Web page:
With the wings completed, it’s time to bring it all together. There will be some minor filling and sanding. Add the underwing oil filter pieces, engine air intake, horizontal stabilizer and rudder. Time for paint.

Invest in a set of camouflage paint masks. The adhesive vinyl masks are inexpensive and easy to use. AML Accessories from the Czech Republic has a wide range of Spitfire masks that make for a “proper” RAF camouflage pattern. Having chosen the markings that will be applied later, check to see which of the patterns—simply called “A” and “B”—are to be used. These official patterns are mirror images of each other made up of dark earth (FS30095) and a medium to dark green (FS34079).

This Spitfire (P9386) will be displayed in the markings of Brian Lane, commander of No. 19 Squadron. By the late Summer of 1940, many fighters had their undersides painted a simple solid color sometimes called “sky type S,” a sort of pale bluish green (approximately FS34583).

Once the painting is complete, spray an overall clear gloss and set the model aside to dry. Use this time to assemble the landing gear, tail wheel and engine exhaust shrouds. Mask and paint the canopy pieces as well.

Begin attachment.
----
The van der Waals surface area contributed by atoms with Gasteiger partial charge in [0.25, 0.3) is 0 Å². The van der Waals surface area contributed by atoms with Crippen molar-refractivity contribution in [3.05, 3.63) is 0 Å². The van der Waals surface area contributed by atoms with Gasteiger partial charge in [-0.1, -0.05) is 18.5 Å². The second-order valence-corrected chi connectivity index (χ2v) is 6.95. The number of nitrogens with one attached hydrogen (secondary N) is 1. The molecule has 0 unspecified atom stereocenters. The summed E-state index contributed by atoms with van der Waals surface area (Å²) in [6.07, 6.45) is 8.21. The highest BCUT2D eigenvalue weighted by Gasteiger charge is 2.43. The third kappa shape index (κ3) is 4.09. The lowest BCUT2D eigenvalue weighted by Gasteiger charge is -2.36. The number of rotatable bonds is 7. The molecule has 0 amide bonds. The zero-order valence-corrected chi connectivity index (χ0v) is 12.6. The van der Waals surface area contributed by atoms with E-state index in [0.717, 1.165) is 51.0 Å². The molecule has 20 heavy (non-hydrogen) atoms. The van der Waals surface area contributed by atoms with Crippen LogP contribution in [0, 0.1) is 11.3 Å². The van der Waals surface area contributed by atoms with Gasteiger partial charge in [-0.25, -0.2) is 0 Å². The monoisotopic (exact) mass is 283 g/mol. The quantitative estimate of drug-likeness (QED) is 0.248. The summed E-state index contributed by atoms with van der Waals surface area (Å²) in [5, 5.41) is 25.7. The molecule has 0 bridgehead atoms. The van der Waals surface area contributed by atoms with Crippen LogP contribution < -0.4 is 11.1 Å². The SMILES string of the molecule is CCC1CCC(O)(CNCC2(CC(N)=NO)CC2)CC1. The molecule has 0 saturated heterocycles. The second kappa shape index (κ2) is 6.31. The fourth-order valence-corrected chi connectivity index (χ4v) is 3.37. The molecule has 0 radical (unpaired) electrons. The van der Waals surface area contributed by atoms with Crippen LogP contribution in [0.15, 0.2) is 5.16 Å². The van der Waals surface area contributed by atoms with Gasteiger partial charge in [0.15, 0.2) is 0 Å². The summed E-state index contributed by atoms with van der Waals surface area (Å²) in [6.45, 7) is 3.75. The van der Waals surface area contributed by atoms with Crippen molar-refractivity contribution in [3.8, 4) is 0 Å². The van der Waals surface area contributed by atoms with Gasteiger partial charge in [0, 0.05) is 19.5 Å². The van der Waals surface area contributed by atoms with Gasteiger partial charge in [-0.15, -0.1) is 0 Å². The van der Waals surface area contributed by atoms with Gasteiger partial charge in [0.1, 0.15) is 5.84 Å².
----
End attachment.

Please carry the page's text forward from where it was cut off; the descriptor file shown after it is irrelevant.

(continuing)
Squadron Leader Lane’s Spitfire sported a bright yellow spinner, said to be a holdover from when the airplane had been part of a flying training unit. Paint and assemble the spinner and propeller, then set it aside. EagleCals decal sheet EC157 is a great set of markings for four different Battle of Britain Spitfires, including Lane’s Spitfire Mk.I, marked with the squadron code letters “QV-K.” Lane was credited with shooting down a Messerschmitt Me-110 in this aircraft on September 7, 1940. A seven-victory ace, he was known as an exceptional leader. Unfortunately he would be reported missing on December 13, 1942, last seen chasing two Focke-Wulf Fw-190s. 

Carefully begin the process of adding the markings to the aircraft. A small amount of setting solution makes the decals conform to every rivet and panel line, helping create the look of having been painted on. Add some light weathering, some wear to the metal, especially along the left wing root where pilots scrambled into their aircraft. A few oily streaks underneath, a bit of exhaust staining and this Spitfire has the look of a busy British defender. 

Now carefully attach the landing gear using the posts on the wing assembled earlier, taking care to make sure they have the proper angle. This Spitfire will be shown with the left-side crew entry door opened to show off all that cockpit detail. The kit-supplied door is one of the few pieces lacking detail. An aftermarket resin door from Ultracast is the perfect solution. The selection of clear canopy parts includes canopies for a number of different Spitfire marks. The clear parts are crisp and very clear. Be sure to pick the right canopy and add the rest to your parts box.

With the canopy, landing gear and radio antenna attached, Lane’s Spitfire is ready to take its place alongside your collection of Battle of Britain combatants.